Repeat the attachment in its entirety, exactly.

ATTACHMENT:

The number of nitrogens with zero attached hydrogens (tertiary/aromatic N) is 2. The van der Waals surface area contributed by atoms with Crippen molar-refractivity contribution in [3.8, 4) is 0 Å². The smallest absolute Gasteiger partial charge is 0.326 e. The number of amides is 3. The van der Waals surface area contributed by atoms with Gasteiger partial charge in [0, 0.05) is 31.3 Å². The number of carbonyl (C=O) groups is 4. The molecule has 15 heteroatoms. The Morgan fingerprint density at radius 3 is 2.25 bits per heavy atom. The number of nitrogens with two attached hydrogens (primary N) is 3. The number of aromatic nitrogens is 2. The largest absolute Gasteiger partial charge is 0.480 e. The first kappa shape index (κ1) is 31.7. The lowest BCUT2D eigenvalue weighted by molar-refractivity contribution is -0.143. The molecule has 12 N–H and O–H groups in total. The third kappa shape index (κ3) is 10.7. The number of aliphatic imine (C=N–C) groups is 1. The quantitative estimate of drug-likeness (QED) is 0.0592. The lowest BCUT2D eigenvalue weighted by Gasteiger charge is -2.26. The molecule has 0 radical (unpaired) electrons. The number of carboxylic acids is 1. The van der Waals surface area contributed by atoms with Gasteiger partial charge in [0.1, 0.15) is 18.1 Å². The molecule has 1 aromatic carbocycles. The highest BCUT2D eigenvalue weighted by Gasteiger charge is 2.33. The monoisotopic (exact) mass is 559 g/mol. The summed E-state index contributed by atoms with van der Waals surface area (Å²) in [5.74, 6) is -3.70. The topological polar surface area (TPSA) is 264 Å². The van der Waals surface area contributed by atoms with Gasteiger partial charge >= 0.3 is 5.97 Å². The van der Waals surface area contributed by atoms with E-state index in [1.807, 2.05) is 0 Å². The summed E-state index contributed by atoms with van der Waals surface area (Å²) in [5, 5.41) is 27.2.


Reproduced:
The number of nitrogens with zero attached hydrogens (tertiary/aromatic N) is 2. The van der Waals surface area contributed by atoms with Crippen molar-refractivity contribution in [3.8, 4) is 0 Å². The smallest absolute Gasteiger partial charge is 0.326 e. The number of amides is 3. The van der Waals surface area contributed by atoms with Gasteiger partial charge in [0, 0.05) is 31.3 Å². The number of carbonyl (C=O) groups is 4. The molecule has 15 heteroatoms. The Morgan fingerprint density at radius 3 is 2.25 bits per heavy atom. The number of nitrogens with two attached hydrogens (primary N) is 3. The number of aromatic nitrogens is 2. The largest absolute Gasteiger partial charge is 0.480 e. The first kappa shape index (κ1) is 31.7. The lowest BCUT2D eigenvalue weighted by molar-refractivity contribution is -0.143. The molecule has 12 N–H and O–H groups in total. The third kappa shape index (κ3) is 10.7. The number of aliphatic imine (C=N–C) groups is 1. The quantitative estimate of drug-likeness (QED) is 0.0592. The lowest BCUT2D eigenvalue weighted by Gasteiger charge is -2.26. The molecule has 0 radical (unpaired) electrons. The number of carboxylic acids is 1. The van der Waals surface area contributed by atoms with Gasteiger partial charge in [0.1, 0.15) is 18.1 Å². The molecule has 1 aromatic carbocycles. The highest BCUT2D eigenvalue weighted by Gasteiger charge is 2.33. The monoisotopic (exact) mass is 559 g/mol. The summed E-state index contributed by atoms with van der Waals surface area (Å²) in [5.74, 6) is -3.70. The topological polar surface area (TPSA) is 264 Å². The van der Waals surface area contributed by atoms with Gasteiger partial charge >= 0.3 is 5.97 Å². The van der Waals surface area contributed by atoms with E-state index in [1.807, 2.05) is 0 Å². The summed E-state index contributed by atoms with van der Waals surface area (Å²) in [5, 5.41) is 27.2.